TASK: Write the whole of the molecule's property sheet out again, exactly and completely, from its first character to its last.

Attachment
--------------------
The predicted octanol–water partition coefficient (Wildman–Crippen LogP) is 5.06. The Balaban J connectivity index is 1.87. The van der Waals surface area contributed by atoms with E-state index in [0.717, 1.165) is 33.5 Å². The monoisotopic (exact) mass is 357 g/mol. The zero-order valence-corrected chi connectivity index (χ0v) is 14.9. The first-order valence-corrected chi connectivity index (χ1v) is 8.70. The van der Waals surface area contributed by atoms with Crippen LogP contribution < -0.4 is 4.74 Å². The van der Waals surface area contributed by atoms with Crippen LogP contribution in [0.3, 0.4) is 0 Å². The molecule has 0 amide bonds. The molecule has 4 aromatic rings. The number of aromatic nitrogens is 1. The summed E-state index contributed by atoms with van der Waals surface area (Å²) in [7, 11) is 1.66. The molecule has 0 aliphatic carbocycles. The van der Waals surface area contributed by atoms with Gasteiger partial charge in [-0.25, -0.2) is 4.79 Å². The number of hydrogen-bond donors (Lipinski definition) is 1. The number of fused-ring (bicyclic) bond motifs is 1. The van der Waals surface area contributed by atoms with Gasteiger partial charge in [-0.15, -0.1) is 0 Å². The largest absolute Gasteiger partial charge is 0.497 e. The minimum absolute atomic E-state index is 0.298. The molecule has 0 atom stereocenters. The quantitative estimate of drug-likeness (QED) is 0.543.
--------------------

The predicted octanol–water partition coefficient (Wildman–Crippen LogP) is 5.06. The Balaban J connectivity index is 1.87. The van der Waals surface area contributed by atoms with E-state index in [0.717, 1.165) is 33.5 Å². The monoisotopic (exact) mass is 357 g/mol. The zero-order valence-corrected chi connectivity index (χ0v) is 14.9. The first-order valence-corrected chi connectivity index (χ1v) is 8.70. The van der Waals surface area contributed by atoms with Crippen LogP contribution < -0.4 is 4.74 Å². The van der Waals surface area contributed by atoms with Crippen LogP contribution in [0.3, 0.4) is 0 Å². The molecule has 0 amide bonds. The molecule has 4 aromatic rings. The number of aromatic nitrogens is 1. The summed E-state index contributed by atoms with van der Waals surface area (Å²) in [7, 11) is 1.66. The molecule has 0 aliphatic carbocycles. The van der Waals surface area contributed by atoms with Gasteiger partial charge in [-0.25, -0.2) is 4.79 Å². The number of hydrogen-bond donors (Lipinski definition) is 1. The number of fused-ring (bicyclic) bond motifs is 1. The van der Waals surface area contributed by atoms with Gasteiger partial charge in [-0.15, -0.1) is 0 Å². The largest absolute Gasteiger partial charge is 0.497 e. The minimum absolute atomic E-state index is 0.298. The molecule has 0 atom stereocenters. The quantitative estimate of drug-likeness (QED) is 0.543.